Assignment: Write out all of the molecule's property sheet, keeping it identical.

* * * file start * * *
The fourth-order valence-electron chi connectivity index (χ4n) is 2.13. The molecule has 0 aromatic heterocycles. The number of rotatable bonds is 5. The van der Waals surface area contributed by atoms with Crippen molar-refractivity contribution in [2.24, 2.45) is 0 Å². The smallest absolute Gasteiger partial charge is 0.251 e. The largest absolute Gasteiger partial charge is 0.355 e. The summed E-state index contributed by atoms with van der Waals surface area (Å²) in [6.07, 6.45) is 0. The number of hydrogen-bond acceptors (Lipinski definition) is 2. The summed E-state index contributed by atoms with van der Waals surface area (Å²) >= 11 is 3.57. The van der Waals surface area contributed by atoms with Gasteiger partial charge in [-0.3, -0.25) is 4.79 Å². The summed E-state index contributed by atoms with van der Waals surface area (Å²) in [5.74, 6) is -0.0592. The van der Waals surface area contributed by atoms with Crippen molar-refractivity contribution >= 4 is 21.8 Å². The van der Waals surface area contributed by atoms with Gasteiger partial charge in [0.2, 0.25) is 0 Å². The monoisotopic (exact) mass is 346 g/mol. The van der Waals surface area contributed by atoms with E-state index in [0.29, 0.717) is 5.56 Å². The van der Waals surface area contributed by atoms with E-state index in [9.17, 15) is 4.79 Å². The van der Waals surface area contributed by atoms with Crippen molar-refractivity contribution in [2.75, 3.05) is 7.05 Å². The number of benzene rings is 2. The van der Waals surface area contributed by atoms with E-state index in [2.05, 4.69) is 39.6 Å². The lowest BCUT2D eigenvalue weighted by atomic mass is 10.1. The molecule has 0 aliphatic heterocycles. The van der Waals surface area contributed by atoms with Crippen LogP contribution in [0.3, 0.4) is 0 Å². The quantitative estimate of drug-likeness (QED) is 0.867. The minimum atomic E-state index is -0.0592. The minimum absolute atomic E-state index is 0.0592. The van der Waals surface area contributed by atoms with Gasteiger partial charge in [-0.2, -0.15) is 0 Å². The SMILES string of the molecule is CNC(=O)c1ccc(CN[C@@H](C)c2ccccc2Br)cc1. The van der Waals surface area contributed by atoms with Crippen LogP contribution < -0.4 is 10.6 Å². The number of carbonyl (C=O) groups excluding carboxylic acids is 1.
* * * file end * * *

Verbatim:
The fourth-order valence-electron chi connectivity index (χ4n) is 2.13. The molecule has 0 aromatic heterocycles. The number of rotatable bonds is 5. The van der Waals surface area contributed by atoms with Crippen molar-refractivity contribution in [2.24, 2.45) is 0 Å². The smallest absolute Gasteiger partial charge is 0.251 e. The largest absolute Gasteiger partial charge is 0.355 e. The summed E-state index contributed by atoms with van der Waals surface area (Å²) in [6.07, 6.45) is 0. The number of hydrogen-bond acceptors (Lipinski definition) is 2. The summed E-state index contributed by atoms with van der Waals surface area (Å²) >= 11 is 3.57. The van der Waals surface area contributed by atoms with Gasteiger partial charge in [-0.3, -0.25) is 4.79 Å². The summed E-state index contributed by atoms with van der Waals surface area (Å²) in [5.74, 6) is -0.0592. The van der Waals surface area contributed by atoms with Crippen molar-refractivity contribution >= 4 is 21.8 Å². The van der Waals surface area contributed by atoms with Gasteiger partial charge in [0.2, 0.25) is 0 Å². The monoisotopic (exact) mass is 346 g/mol. The van der Waals surface area contributed by atoms with E-state index in [0.29, 0.717) is 5.56 Å². The van der Waals surface area contributed by atoms with E-state index in [9.17, 15) is 4.79 Å². The van der Waals surface area contributed by atoms with Crippen molar-refractivity contribution in [2.75, 3.05) is 7.05 Å². The number of benzene rings is 2. The van der Waals surface area contributed by atoms with E-state index in [2.05, 4.69) is 39.6 Å². The lowest BCUT2D eigenvalue weighted by atomic mass is 10.1. The molecule has 0 aliphatic heterocycles. The van der Waals surface area contributed by atoms with Crippen LogP contribution in [0.3, 0.4) is 0 Å². The quantitative estimate of drug-likeness (QED) is 0.867. The minimum atomic E-state index is -0.0592. The minimum absolute atomic E-state index is 0.0592. The van der Waals surface area contributed by atoms with Gasteiger partial charge in [-0.2, -0.15) is 0 Å². The SMILES string of the molecule is CNC(=O)c1ccc(CN[C@@H](C)c2ccccc2Br)cc1. The van der Waals surface area contributed by atoms with Crippen LogP contribution < -0.4 is 10.6 Å². The number of carbonyl (C=O) groups excluding carboxylic acids is 1.